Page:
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Modern Man: Louis Grachos

Louis Grachos, director of the Albright-Knox Art Gallery, is Canadian-born, the son of post-WWII immigrants from Greece. True, he’s taken up residency here from across the lake as opposed to the pond, or the sea, but he has made Buffalo his home, one he has embraced since his school days.
Grachos’ early relationship with Buffalo began as a matter of art—field trips that his savvy art teacher in his home of Toronto shared with her students. The Albright-Knox was a destination and a muse for Grachos early on, long before he would make a conscious decision to spend a life immersed in an interactive art environment. He believes in and has worked toward an interactive environment, whether with community involvement, or the “re-mix” of contemporary and classical art he strives for with gallery installations.
So, even though Louis Grachos can take a five-minute ride to his motherland, his relocation to America, and more specifically to Buffalo, speaks of his devotion to his location of choice and his loyalty to the Albright-Knox. It’s the discoveries Grachos has made since moving here that root him to the community. Though he said that his first seven to ten trips here were made straight to the gallery, it’s the side trips that he’s taken that impress him.
“I’m impressed by the lair of cultural institutions…Hallwalls…and other components…all these smaller non-profits and other types of arts. Not just one or two museums,” he said. “And there’s some really great throw-back qualities to life here…an urban zoo. In my early visits, I never took the opportunity to discover the neighborhoods and architecture that make living here very special. I never went to see the mansions up and down Delaware.”
When Grachos arrived at the Knox, he was able to make terrific things happen. “I worked to activate and implement the strategic plan that was in place—a guiding light to define and build programs to make the gallery community interactive and focus on the mission of a modern/contemporary plane and working with the permanent collection in new and exciting ways. Thus was born Remix, which involves ongoing groupings that give us the opportunity to bring out artwork that has been hidden in storage.
“I’m really excited about building stronger ties with the audience. Gusto at the Gallery has helped build a diverse audience—the people feel welcome, and the staff is collaborative. I see the museum growing through dance, music, theater, performing arts. We have great colleagues in the culturals,” Grachos said.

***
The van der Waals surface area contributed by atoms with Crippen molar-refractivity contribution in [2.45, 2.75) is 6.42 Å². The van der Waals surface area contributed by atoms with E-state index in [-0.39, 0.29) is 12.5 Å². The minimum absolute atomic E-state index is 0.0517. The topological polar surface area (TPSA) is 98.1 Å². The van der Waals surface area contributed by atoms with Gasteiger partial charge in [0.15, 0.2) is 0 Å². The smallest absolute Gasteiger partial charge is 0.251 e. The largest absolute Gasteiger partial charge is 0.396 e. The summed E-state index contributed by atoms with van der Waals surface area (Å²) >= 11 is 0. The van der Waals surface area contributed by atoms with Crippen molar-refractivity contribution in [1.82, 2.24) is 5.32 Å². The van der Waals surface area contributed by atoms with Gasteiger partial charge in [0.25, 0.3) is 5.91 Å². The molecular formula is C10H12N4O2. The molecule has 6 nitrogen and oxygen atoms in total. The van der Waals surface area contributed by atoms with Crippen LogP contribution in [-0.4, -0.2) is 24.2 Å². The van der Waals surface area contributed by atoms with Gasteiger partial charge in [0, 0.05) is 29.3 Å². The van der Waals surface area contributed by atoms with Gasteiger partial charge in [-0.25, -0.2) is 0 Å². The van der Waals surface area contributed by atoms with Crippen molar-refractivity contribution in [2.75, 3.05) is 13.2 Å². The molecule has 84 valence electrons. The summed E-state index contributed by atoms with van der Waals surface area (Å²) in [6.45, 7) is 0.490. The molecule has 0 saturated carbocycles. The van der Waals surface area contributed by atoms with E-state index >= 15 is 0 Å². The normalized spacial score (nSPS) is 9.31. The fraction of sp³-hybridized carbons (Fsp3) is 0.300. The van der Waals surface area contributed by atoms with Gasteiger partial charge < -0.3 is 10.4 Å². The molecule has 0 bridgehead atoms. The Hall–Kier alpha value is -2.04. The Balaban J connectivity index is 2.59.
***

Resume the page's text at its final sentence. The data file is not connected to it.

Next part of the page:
Grachos’ relatives landed in Detroit, Michigan; London, Ontario; Montreal and Toronto. His parents met and courted in Greece, and when his father was in the Greek Army, his mother’s family immigrated to Canada. Once he was out of the service, Grachos’ father, a mechanic with the United Nations, followed. Grachos’ working class parents appreciated the excellence of the public schools in Toronto in the 1950’s and 60’s, where he was always encouraged to make art. He went to college at the University of Toronto initially, and latched onto art history. Then, during a year at NYU, his career ideas really opened up.
The next move had him interning at SFMOMA in San Francisco, and then the Whitney in Laguna Beach for more than a year. This, Grachos said, was his turning point in contemporary art and the role curation plays in it. He thoroughly enjoyed his time in Santa Fe, New Mexico, saying that the community, full of artists and writers, created quite a scene. “The ratio of artists is high.” Perhaps that’s part of what Grachos is working at here, by expanding the scope of the gallery to all forms of art, he can spin an arts community that centers on the Albright.
Grachos still goes back to Toronto from time to time, but mostly for his son’s hockey tournaments and to visit his parents. As long as he’s able to mix and remix in Buffalo, he’s found a happy home here.

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  • 481

    Trust me this guy has no respect for our community. I heard him very loud and clearly diss our community at a luncheon at the AKAG when he said the only people complaining about the wholesale sell off of the AKAG art treasures were ” … people from Tonawanda.” LG should, perhaps, keep his mouth shut while dining at the garden cafe…

  • 3630

    See, this guy really is new to the area: It’s the people from North Tonawanda that were complaining.

  • 516

    Doesn’t everyone make fun of North Tonawanda?

  • 1138

    He has not been a good leader of the museum.

  • 378

    The auction was wildly successful from a financial standpoint; you can’t argue that he put the museum at financial risk. That’s no small feat in a town with limited budget and without many big name donors. Under his direction the museum has also been doing a good job of attracting the next generation of A-K users/members. Events like Gusto at the Gallery have connected a younger generation of patrons that will likely result in more memberships as time goes on. Before Grachos I went to the museum often, but my perception was that membership was something that old guard Buffalonians did, with the exception of some suburban yuppies.

  • 3630

    Yes, LivingForge, and next to each artwork will be a tasteful pastel pad on which to write in your bid.
    P.S., Paws off! That Cy Twombly’s mine!

  • sick but brilliant. problem solved.

  • Leadership lives with criticism, but lumbers on in spite. Suck it Oak. When Louis goes off to Museu d’Art Contemporani de Barcelona or the Museum of Contemporary Art, Los Angeles everyone will whine about what we lost. Enjoy it while we got it and again suck it Oak.

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  • mmmmmmmmmmmmmmmmmmmmmmmmmmmmmmmmmm wow. fun wow.